What is thoracic pain?
Thoracic pain is back pain that occurs in the middle (or thoracic) region of the spine.
The human spine consists of three main regions: the cervical spine, the thoracic spine and the lumbar spine. Thoracic pain is a type of back pain that occurs in the middle and part of the upper back portion of the spine.
In this article we’ll be addressing the various causes of this pain, what other symptoms come with it, as well as what the diagnosis and treatment process looks like.
What causes it?
Various factors and spinal disorders can lead to pain in the thoracic spine, including:
- Ankylosing spondylitis
- Facet joint dysfunction
- Muscle strains or sprains
- Poor posture
- Spinal stenosis (of the thoracic spine)
- Thoracic disc herniations. A herniated disc (or intervertebral disc herniation) in the thoracic spine occurs when the soft tissue within a disc partially slips outside of its shell. This can lead to pain as well as other symptoms.
- Thoracic spinal cord compression. If the spinal cord becomes compressed as it passes along the thoracic spine, pain will be felt locally
- Other spinal disorders
What are its symptoms?
The pain can occur by itself, or it can be accompanied by a series of other symptoms such as reduced range of motion, tingling, or numbness.
Additionally, pain can be either local, or originate in the thoracic spine, but refer to a different part of the body, such as the arms or legs. Thoracic pain may also affect your rib cage.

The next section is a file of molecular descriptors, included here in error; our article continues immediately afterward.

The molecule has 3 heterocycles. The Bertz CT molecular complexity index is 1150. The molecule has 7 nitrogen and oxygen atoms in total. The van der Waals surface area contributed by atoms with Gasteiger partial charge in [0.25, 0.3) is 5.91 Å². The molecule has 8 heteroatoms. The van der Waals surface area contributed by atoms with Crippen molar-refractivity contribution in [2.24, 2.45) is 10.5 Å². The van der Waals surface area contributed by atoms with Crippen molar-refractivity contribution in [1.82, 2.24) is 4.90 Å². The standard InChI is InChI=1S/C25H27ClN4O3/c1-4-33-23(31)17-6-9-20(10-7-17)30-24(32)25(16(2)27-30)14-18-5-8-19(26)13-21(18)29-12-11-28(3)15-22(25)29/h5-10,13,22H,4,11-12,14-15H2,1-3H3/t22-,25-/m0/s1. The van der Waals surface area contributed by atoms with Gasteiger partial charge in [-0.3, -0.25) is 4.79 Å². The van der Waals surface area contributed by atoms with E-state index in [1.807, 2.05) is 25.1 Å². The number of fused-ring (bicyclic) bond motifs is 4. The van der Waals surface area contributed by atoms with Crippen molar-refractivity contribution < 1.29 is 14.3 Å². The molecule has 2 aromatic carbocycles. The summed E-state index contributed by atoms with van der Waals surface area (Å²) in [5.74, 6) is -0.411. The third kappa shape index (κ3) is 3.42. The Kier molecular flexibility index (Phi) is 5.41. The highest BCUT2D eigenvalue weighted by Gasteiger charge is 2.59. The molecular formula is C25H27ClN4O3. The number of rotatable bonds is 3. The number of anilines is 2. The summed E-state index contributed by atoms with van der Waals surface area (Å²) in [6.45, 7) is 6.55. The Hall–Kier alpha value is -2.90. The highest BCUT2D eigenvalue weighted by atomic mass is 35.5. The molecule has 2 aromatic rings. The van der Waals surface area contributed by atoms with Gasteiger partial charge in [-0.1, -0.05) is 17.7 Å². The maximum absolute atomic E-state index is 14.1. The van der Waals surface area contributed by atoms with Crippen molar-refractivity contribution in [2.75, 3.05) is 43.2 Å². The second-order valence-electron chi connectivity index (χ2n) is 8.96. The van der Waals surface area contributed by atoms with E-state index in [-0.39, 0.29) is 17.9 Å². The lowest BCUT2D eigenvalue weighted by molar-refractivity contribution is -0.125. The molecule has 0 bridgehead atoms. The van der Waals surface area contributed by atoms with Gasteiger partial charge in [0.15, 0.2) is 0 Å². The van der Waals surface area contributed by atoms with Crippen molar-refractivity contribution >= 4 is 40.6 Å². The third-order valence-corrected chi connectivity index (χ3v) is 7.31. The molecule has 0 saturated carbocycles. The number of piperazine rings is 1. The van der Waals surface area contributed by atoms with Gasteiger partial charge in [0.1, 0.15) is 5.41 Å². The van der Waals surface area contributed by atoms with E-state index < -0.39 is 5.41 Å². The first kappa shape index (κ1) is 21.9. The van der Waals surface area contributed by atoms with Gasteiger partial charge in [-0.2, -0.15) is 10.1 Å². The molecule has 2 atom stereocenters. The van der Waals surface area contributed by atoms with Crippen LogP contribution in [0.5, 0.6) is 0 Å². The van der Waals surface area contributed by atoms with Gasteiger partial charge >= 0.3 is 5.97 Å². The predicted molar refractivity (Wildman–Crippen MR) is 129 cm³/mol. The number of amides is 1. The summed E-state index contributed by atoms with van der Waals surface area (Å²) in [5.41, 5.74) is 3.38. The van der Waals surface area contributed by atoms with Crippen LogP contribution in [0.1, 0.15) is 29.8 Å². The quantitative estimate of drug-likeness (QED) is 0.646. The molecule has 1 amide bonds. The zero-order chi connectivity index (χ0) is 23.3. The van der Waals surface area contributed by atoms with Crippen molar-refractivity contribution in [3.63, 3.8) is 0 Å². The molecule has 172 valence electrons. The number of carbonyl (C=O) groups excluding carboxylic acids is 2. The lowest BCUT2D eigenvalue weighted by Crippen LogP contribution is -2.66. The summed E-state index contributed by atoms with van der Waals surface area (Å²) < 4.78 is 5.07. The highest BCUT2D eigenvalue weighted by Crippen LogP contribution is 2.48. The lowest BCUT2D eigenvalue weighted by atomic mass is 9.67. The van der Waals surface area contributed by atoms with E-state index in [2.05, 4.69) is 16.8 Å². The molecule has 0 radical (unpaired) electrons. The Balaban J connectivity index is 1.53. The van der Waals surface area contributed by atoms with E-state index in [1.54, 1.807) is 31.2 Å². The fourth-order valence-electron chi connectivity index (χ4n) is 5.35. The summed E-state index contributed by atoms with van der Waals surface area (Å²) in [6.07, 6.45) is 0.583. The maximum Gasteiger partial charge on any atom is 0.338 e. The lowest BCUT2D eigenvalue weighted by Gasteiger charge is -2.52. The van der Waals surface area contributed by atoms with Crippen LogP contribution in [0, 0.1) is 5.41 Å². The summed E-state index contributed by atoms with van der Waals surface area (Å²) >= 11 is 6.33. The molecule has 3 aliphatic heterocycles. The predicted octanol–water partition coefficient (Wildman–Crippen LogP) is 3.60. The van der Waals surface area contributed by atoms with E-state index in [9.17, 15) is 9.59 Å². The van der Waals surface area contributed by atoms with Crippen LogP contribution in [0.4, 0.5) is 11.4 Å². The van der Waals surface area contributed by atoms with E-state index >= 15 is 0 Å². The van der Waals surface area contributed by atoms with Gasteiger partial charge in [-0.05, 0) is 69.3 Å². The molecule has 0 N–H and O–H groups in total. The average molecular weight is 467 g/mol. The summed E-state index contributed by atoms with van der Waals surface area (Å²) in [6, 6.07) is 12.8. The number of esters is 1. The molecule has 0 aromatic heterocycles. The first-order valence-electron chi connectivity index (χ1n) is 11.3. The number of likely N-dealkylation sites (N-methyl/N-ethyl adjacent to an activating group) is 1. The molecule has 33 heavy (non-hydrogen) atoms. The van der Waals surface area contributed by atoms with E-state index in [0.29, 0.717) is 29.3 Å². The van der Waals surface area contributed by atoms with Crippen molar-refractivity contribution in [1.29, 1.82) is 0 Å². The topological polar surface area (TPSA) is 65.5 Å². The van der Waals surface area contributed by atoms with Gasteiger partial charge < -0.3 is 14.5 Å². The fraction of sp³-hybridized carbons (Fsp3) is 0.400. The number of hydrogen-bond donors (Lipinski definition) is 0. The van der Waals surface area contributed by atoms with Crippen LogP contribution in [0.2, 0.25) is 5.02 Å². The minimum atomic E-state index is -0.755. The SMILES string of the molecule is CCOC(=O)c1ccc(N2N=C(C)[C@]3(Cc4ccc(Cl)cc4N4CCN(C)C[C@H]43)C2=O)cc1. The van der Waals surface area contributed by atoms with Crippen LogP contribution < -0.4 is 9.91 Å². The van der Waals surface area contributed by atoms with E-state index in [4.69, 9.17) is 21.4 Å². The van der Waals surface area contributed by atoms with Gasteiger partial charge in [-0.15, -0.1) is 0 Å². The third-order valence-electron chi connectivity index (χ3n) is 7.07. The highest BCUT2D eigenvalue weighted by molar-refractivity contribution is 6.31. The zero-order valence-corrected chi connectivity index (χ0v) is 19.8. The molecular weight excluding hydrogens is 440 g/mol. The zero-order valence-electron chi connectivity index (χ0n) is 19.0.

How is thoracic pain diagnosed?
In a high number of cases, back pain tends to go away on its own. However, if you’re worried that it may be a sign of something serious, seek immediate medical advice.
Diagnosing thoracic pain is not necessarily about the pain itself, but rather about the underlying cause(s) of this pain. Sometimes pain may occur on its own, but at other times it may represent a red flag that something more serious is going on.
The diagnosis process may vary depending on the severity of your condition. The initial step consists of a physical examination where a specialist will examine the local area of your pain and ask relevant questions to determine the next course of action.
If the specialist cannot directly tell the cause of your symptoms of if he/she discovers something that could be a cause of concern (such as suspecting the presence of a compression fracture or tumour), you may be referred to have further tests and scans to pinpoint the exact cause of your problem.
How to treat thoracic back pain
Once you get a confirmation of your diagnosis, you may consider some of the following options to treat thoracic spine pain. However, before you proceed forward with any form of treatment, it would be useful to bear in mind that it is usually recommended to start with the least invasive treatment option first and work your way up from there.
- Muscle relaxants may be effective if the source of your pain is caused by muscle spasms or tension.
- Physical therapy. This is a great way to address thoracic back pain as it oftentimes focuses on mobilisation of the spine, and even spinal decompression, which is one of the leading hidden causes of back pain in general.
- OTC anti-inflammatory medication. Although they may be helpful for a short period of time, anti-inflammatory medications do not actually treat the problem of your back pain, but rather they temporarily mask your pain.
- As a last resort, spinal surgery may be considered for extreme cases. This should only be considered if the patient did not respond to more conservative forms of treatment. Because it is a maximally invasive procedure, it should be approached with caution and should never be the first approach to treating back pain.
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